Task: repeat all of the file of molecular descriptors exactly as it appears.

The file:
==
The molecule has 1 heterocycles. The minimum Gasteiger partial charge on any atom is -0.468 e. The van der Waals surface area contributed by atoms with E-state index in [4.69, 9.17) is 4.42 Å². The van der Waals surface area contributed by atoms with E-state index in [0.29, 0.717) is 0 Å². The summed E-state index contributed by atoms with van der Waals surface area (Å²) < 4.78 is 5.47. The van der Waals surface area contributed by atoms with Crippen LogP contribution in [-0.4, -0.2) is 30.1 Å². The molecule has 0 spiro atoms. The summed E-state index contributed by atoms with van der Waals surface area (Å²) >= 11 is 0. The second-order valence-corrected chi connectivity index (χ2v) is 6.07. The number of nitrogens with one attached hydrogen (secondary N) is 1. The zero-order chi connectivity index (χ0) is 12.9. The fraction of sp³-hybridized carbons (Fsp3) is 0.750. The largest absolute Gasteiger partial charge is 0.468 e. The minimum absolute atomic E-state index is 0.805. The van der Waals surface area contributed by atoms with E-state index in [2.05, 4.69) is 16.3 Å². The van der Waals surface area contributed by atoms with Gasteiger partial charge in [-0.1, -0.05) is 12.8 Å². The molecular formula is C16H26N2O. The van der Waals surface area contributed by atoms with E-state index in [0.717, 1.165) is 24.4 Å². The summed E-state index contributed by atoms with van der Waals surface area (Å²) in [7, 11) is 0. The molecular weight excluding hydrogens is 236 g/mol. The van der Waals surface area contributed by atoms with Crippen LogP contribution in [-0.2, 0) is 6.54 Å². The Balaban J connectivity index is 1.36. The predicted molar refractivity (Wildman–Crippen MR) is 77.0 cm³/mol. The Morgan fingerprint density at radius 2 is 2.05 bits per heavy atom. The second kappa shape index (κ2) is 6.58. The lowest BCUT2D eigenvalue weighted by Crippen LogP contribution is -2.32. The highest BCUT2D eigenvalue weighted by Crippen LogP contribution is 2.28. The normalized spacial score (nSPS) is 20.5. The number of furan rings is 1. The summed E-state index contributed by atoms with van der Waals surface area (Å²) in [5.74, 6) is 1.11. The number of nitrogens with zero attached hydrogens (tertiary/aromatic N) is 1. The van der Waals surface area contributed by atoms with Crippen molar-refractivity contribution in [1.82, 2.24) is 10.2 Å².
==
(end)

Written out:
The molecule has 1 heterocycles. The minimum Gasteiger partial charge on any atom is -0.468 e. The van der Waals surface area contributed by atoms with E-state index in [4.69, 9.17) is 4.42 Å². The van der Waals surface area contributed by atoms with E-state index in [0.29, 0.717) is 0 Å². The summed E-state index contributed by atoms with van der Waals surface area (Å²) < 4.78 is 5.47. The van der Waals surface area contributed by atoms with Crippen LogP contribution in [-0.4, -0.2) is 30.1 Å². The molecule has 0 spiro atoms. The summed E-state index contributed by atoms with van der Waals surface area (Å²) >= 11 is 0. The second-order valence-corrected chi connectivity index (χ2v) is 6.07. The number of nitrogens with one attached hydrogen (secondary N) is 1. The zero-order chi connectivity index (χ0) is 12.9. The fraction of sp³-hybridized carbons (Fsp3) is 0.750. The largest absolute Gasteiger partial charge is 0.468 e. The minimum absolute atomic E-state index is 0.805. The van der Waals surface area contributed by atoms with E-state index in [2.05, 4.69) is 16.3 Å². The van der Waals surface area contributed by atoms with Gasteiger partial charge in [-0.1, -0.05) is 12.8 Å². The molecular formula is C16H26N2O. The van der Waals surface area contributed by atoms with E-state index in [0.717, 1.165) is 24.4 Å². The summed E-state index contributed by atoms with van der Waals surface area (Å²) in [7, 11) is 0. The molecular weight excluding hydrogens is 236 g/mol. The van der Waals surface area contributed by atoms with Crippen LogP contribution in [-0.2, 0) is 6.54 Å². The Balaban J connectivity index is 1.36. The predicted molar refractivity (Wildman–Crippen MR) is 77.0 cm³/mol. The Morgan fingerprint density at radius 2 is 2.05 bits per heavy atom. The second kappa shape index (κ2) is 6.58. The lowest BCUT2D eigenvalue weighted by Crippen LogP contribution is -2.32. The highest BCUT2D eigenvalue weighted by Crippen LogP contribution is 2.28. The normalized spacial score (nSPS) is 20.5. The number of furan rings is 1. The summed E-state index contributed by atoms with van der Waals surface area (Å²) in [5.74, 6) is 1.11. The number of nitrogens with zero attached hydrogens (tertiary/aromatic N) is 1. The van der Waals surface area contributed by atoms with Crippen molar-refractivity contribution in [1.82, 2.24) is 10.2 Å².